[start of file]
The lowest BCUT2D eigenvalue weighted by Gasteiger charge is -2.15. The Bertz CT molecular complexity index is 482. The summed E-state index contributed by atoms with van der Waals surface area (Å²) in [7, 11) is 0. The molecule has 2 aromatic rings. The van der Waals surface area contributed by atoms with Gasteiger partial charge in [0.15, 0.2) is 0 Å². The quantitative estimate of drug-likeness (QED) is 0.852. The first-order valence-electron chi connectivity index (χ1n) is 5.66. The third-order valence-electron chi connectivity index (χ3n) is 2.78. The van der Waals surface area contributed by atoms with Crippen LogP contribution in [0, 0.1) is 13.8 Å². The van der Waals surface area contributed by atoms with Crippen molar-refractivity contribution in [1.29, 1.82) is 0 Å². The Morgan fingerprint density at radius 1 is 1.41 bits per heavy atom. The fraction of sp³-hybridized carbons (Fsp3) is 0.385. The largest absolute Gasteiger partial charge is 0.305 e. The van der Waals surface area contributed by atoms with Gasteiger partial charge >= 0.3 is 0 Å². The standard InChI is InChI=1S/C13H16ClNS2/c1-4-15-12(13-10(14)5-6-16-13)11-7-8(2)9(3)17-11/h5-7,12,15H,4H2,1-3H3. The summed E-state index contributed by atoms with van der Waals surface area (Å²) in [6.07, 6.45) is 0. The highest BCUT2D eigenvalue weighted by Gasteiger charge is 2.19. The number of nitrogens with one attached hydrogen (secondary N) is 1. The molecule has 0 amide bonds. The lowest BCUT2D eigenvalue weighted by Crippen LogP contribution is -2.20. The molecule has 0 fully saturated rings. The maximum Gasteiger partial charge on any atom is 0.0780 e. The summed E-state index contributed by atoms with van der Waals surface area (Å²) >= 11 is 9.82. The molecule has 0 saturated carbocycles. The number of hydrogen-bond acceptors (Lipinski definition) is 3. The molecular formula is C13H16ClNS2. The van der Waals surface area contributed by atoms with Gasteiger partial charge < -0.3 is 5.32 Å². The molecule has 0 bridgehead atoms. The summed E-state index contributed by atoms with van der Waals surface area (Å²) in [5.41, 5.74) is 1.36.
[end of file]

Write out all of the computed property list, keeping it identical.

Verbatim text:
The lowest BCUT2D eigenvalue weighted by Gasteiger charge is -2.15. The Bertz CT molecular complexity index is 482. The summed E-state index contributed by atoms with van der Waals surface area (Å²) in [7, 11) is 0. The molecule has 2 aromatic rings. The van der Waals surface area contributed by atoms with Gasteiger partial charge in [0.15, 0.2) is 0 Å². The quantitative estimate of drug-likeness (QED) is 0.852. The first-order valence-electron chi connectivity index (χ1n) is 5.66. The third-order valence-electron chi connectivity index (χ3n) is 2.78. The van der Waals surface area contributed by atoms with Crippen LogP contribution in [0, 0.1) is 13.8 Å². The van der Waals surface area contributed by atoms with Crippen molar-refractivity contribution in [1.29, 1.82) is 0 Å². The Morgan fingerprint density at radius 1 is 1.41 bits per heavy atom. The fraction of sp³-hybridized carbons (Fsp3) is 0.385. The largest absolute Gasteiger partial charge is 0.305 e. The van der Waals surface area contributed by atoms with Gasteiger partial charge >= 0.3 is 0 Å². The standard InChI is InChI=1S/C13H16ClNS2/c1-4-15-12(13-10(14)5-6-16-13)11-7-8(2)9(3)17-11/h5-7,12,15H,4H2,1-3H3. The summed E-state index contributed by atoms with van der Waals surface area (Å²) in [6.07, 6.45) is 0. The highest BCUT2D eigenvalue weighted by Gasteiger charge is 2.19. The number of nitrogens with one attached hydrogen (secondary N) is 1. The molecule has 0 amide bonds. The lowest BCUT2D eigenvalue weighted by Crippen LogP contribution is -2.20. The molecule has 0 fully saturated rings. The maximum Gasteiger partial charge on any atom is 0.0780 e. The summed E-state index contributed by atoms with van der Waals surface area (Å²) >= 11 is 9.82. The molecule has 0 saturated carbocycles. The number of hydrogen-bond acceptors (Lipinski definition) is 3. The molecular formula is C13H16ClNS2. The van der Waals surface area contributed by atoms with Gasteiger partial charge < -0.3 is 5.32 Å². The molecule has 0 bridgehead atoms. The summed E-state index contributed by atoms with van der Waals surface area (Å²) in [5.41, 5.74) is 1.36.